Retirement planning can start in any decade of your life. In Chapter 2 of the book, Your Insiders’ Guide To Retirement, we say you must have a plan. Setting a goal is not the main thing. It is deciding how you will go about achieving the goal and staying with that plan. If you start early in life and can pass that guidance along to your kids or grandkids, investing for your retirement can add up quickly! Here are a few quick ideas for getting started younger in life.
Your Teens –
- Set up a teen checking account.
- Learn about compound interest and how money works.
- Introduce Budgeting.
- Understand Credit.
- Allow teens to make mistakes (overdraft, non-sufficient funds)
Most banks offer a teen checking account with a debit card. Young people can log in online, have an app on their phone for accessing their bank account, and learn to read a monthly bank statement. Introduce how compound interest works, as your money earns interest and builds up over time. While the $100 balance in their checking account may only earn $2 over the year at 2% interest, imagine if it was $100,000. Then your balance would earn $2000! Teens should learn about the wonders of compounding interest early in life. Next, introduce how a budget works. Most teens use Google docs, and can create a spreadsheet. Write down expenses and track them on a monthly basis. At 18 or 19, teens can acquire a credit card and learn about building good credit and paying off the balance every month. This might be a time to help them understand their credit card statement and how the company makes money off their balance if they don’t fully pay it off monthly. Mistakes will happen, and these early years with lesser consequences are a great time to develop good practices. These small habits will build kids into excellent savers for the years to come.
1. Organize your money into buckets.
2. Pay off debt – student loans and credit cards.
3. Focus on building good credit.
college, set up multiple accounts and make all of them automatic monthly
savings and investment plans. Invest and plan for your future goals.
Banks will let you open up as many accounts as you want, and separating your
money into different “buckets” will help organize your financial life. Picture
your money filling up buckets just like water. It’s called the bucket approach.
Pay down your student loans monthly and establish a good credit rating from
staying on track.
Accounts to establish are –
- general checking account – rent, food, clothing, the basics of life
- emergency cash savings account – 3- 6 months of savings in case of a sudden job loss or move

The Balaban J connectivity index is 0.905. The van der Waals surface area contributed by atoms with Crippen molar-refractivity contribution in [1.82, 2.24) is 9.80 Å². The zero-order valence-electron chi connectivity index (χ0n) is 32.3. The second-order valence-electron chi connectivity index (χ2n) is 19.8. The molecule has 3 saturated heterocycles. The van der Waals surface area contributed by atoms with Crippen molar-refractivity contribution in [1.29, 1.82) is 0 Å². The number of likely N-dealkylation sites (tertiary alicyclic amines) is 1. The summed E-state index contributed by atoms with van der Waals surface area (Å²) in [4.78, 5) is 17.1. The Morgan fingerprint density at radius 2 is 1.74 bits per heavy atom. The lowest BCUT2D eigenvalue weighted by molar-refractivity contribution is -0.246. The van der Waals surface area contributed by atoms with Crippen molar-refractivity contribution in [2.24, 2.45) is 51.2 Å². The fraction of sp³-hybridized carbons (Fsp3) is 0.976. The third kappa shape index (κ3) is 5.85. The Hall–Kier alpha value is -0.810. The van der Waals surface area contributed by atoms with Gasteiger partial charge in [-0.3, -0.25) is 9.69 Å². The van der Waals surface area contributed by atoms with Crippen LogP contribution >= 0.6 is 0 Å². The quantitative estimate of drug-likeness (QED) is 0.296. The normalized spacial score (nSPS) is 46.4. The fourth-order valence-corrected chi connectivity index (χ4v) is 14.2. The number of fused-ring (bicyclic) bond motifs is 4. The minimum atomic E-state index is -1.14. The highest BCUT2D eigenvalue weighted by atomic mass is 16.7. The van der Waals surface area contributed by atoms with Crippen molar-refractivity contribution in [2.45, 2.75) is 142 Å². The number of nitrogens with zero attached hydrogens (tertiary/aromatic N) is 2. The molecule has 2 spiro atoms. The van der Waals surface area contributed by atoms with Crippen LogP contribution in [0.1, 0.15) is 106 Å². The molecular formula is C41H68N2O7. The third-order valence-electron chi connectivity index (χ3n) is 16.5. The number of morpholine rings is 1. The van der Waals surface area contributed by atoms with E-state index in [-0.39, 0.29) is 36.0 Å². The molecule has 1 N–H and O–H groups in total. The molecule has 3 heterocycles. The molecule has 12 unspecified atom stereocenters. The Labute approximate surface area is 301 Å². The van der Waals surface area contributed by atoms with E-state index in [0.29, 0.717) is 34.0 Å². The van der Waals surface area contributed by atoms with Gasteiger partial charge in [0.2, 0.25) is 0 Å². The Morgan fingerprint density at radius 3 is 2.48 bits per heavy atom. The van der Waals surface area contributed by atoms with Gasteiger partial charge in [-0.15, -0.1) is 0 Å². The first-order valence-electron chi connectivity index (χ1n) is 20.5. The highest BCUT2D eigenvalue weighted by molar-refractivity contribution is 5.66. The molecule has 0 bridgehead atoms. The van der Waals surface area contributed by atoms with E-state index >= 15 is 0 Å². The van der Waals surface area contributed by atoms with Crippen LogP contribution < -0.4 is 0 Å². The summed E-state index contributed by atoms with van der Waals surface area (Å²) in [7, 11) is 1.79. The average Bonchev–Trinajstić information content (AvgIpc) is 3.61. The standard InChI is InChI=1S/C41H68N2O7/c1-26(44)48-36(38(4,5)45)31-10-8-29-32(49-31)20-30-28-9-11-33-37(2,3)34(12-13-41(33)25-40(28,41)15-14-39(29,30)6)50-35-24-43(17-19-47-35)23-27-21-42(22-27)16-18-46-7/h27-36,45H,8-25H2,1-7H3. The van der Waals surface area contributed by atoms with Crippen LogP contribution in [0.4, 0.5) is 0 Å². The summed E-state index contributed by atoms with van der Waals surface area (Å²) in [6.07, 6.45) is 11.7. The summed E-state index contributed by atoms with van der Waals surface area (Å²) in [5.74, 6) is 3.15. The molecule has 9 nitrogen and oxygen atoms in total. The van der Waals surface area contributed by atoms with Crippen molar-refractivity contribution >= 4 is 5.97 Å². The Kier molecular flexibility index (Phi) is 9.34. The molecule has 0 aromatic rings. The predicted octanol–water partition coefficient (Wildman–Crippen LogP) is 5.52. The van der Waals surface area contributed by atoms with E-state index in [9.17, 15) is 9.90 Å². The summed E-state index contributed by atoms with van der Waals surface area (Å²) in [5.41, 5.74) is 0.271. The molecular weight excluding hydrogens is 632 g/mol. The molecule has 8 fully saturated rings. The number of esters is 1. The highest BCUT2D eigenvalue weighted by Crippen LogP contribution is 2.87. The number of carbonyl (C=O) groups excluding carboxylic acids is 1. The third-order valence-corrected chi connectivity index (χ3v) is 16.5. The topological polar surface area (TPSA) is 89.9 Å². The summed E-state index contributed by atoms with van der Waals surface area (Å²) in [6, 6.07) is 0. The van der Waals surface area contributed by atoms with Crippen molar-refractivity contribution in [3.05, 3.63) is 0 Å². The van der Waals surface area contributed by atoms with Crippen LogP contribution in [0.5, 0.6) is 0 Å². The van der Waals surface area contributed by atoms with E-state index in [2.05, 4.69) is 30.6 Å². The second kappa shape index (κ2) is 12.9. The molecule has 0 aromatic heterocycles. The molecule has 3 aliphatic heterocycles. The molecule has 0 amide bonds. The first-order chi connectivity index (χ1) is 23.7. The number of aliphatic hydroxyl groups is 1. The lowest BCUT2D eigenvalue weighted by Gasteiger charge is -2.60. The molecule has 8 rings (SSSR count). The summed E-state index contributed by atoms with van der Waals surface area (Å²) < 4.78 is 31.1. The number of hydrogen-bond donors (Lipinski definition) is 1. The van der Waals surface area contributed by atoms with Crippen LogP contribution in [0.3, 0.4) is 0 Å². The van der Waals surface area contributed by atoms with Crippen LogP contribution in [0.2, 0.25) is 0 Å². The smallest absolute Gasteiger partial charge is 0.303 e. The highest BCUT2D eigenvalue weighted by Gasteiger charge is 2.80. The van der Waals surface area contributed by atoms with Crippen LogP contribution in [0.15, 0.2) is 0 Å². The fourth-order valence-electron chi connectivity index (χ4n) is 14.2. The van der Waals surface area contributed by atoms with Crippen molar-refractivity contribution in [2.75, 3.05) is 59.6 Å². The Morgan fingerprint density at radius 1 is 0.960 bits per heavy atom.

- saving for future home account – you’ll want to buy a home or condo in the years ahead, single or married
- vacation account – reward yourself, you’ve worked hard and now have the freedom to enjoy yourself
- IRA or 401k account – start investing for retirement – if you have a corporate work plan, and they offer a match, make sure you take advantage of it. Meaning if the company matches up to 5% of your contributions, make sure you allocate 5% of your paycheck to the plan. That match is free money! If you only put in 2%, they are only going to give you 2% – you’re leaving money on the table. If you don’t have a corporate work retirement plan, open up an IRA and establish automatic monthly investing. Use low cost index funds and be aggressive in your stock index exposure. You won’t touch this money for 30-40 years and can take the risk.
Start now! Investing $200 a month from age 25-65, with a return of 7%, will bring your retirement account to over $500,000. If you wait until age 35, the amount is cut in half to just $240,000.
loved ones with your money (life insurance, update beneficiaries)
2.Buy a house
3.Start college savings accounts
This is traditionally a decade of life changes, marriage, kids, a home, and if something happens to you or your spouse, you’ll want to have life insurance to protect these people in your life. Look into term life insurance for 20-30 years, and if you pass away your heirs will get a tax-free check to help pay off debts and provide for their wellbeing. Buy a condo, townhouse or house. Renting gives you no tax write offs or appreciation. If you are spending $1500 a month on rent at age 30, over the next ten years you will have spent $180,000 on rent! Buying a home gives you shelter, a need in life, yet also is an investment asset. Look for low down payment options for first time home buyers. Rent out a room if needed. Buying a home now will allow you to pay it off in 30 years, in your 60’s near retirement. Or it will help you build equity and sell it to move to another home.
If you have children, open college 529 savings accounts where money can grow tax deferred and be used tax-free for college. Set up automatic monthly contributions and investments. Start with a small amount, say 50 dollars a month. Raise it every year. The important part is to get started and create that additional savings bucket.
Wanting to learn more? Bob Veres, a friend and local expert in our field, wrote an ebook answering his daughter’s financial questions. We’d be happy to email a copy – send your request to: firstname.lastname@example.org.
More to come on another blog – 40’s, 50’s, 60’s and later 70’s, 80’s, and 90’s – stay tuned!